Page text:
My line of work used to be all of us in one department for a career. I still believe in that, but that’s just not how the current generation works. Doesn’t mean it’s wrong or right, it’s just what it is.


This post is purposely vague on specific players or citations of specific sports they play on. I’m involved in multiple NIL deals with athletes and there’s another concern I have with the new NIL structures across college athletics. The majority of these players don’t follow through on the business side of earning the NIL compensation. Yes the NIL contracts have specific performance objectives but a chunk of these athletes just cash the check and don’t successfully complete their contractual obligation. No appearance at the sponsor business etc. Some have entered the portal or declared for the professional level opportunities, leaving the sponsors high and dry. I’ve pessimistically concluded that a large portion of these “student athletes” never held a job when they were in high school. Instead they were excelling in their sport instead of flipping burgers etc. I need to remind myself they’re also 18-23 years old and still developing maturity too. Yes I support athletes’ rights to earn the compensation but they damn well better follow through on their end of earning the money. You want big money? Great! Then read your signed contract and follow through with your responsibilities. We’ve now moved to a split initial payment and a final retainer/post performance payment but now it’s a headache tracking down everything. Rant over….


Great info from someone in the know. I know it would be a hassle, but would a few successful breach of contract suits, likely in small claims court, be enough to establish an understanding of contracts for these kids? As I put in another thread, some way for there to be consequences for failing to fulfill a commitment needs to be established, because that’s how real life works, and if the athletes aren’t taught how real life works, there are much bigger problems ahead for them.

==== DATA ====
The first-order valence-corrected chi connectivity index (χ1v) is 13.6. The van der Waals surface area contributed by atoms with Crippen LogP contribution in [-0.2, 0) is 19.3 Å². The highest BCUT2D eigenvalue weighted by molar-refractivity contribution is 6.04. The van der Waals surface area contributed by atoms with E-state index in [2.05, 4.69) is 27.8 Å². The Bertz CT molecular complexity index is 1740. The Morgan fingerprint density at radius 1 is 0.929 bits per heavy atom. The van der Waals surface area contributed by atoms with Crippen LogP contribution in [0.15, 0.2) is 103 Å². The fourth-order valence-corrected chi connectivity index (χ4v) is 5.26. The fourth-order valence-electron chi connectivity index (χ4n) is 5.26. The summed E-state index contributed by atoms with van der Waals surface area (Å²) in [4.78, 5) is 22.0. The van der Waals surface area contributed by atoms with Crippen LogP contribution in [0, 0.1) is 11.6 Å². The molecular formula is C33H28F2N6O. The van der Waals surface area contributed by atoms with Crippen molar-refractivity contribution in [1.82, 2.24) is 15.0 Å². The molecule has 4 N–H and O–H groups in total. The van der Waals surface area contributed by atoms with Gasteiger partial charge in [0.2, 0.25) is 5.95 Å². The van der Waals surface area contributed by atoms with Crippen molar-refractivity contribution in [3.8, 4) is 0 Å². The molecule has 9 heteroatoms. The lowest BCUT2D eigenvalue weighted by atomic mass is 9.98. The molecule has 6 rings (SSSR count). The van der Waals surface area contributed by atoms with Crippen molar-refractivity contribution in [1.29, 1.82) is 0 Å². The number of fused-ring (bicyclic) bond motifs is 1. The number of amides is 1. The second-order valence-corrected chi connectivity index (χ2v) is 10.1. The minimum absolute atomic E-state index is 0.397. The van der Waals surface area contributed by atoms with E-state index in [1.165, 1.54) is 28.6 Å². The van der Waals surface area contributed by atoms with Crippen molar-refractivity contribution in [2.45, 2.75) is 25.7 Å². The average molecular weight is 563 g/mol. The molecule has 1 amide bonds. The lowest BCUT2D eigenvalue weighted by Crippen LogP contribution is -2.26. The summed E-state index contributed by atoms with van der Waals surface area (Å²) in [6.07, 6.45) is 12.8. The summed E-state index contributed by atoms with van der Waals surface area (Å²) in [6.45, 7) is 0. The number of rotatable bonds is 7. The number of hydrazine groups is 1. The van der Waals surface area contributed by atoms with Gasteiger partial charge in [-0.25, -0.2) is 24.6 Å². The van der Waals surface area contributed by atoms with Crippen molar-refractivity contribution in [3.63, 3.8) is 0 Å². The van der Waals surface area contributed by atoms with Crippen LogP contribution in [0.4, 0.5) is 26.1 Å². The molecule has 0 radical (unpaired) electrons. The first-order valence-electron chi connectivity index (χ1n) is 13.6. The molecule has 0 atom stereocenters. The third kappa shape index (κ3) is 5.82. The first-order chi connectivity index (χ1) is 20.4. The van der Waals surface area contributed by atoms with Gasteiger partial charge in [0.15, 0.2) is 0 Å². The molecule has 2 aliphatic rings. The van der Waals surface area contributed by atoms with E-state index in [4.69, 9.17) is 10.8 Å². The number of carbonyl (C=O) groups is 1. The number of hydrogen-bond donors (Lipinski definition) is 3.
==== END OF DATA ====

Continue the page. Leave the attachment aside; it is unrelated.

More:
I wouldn’t want to be the litigant being portrayed as the big rich company suing a 19 year old kid because he/she didn’t make a social media post. Most (wise) companies would simply cut their losses and find a new sponsorship opportunity.


All the money aside, I am more worried about all this creating a generation of Todd Marinovich’s.

More than some of these kids, for our entertainment pleasure, aren’t getting to be kids and we are already seeing the results out there. It’s a game, nothing more. Almost all of them will see their dream end sooner than later, and having them ready and well adjusted for the next chapter matters. I would hope as fans this is something that could be agreed.

Honestly I hope those who choose to chase the dream the best of success; but as the equivalent of modern day gladiators, that success is going to have a cost on the back end. Ok, it has a cost in the during, too. I hope we aren’t wrecking their minds at the same time we are damaging their bodies.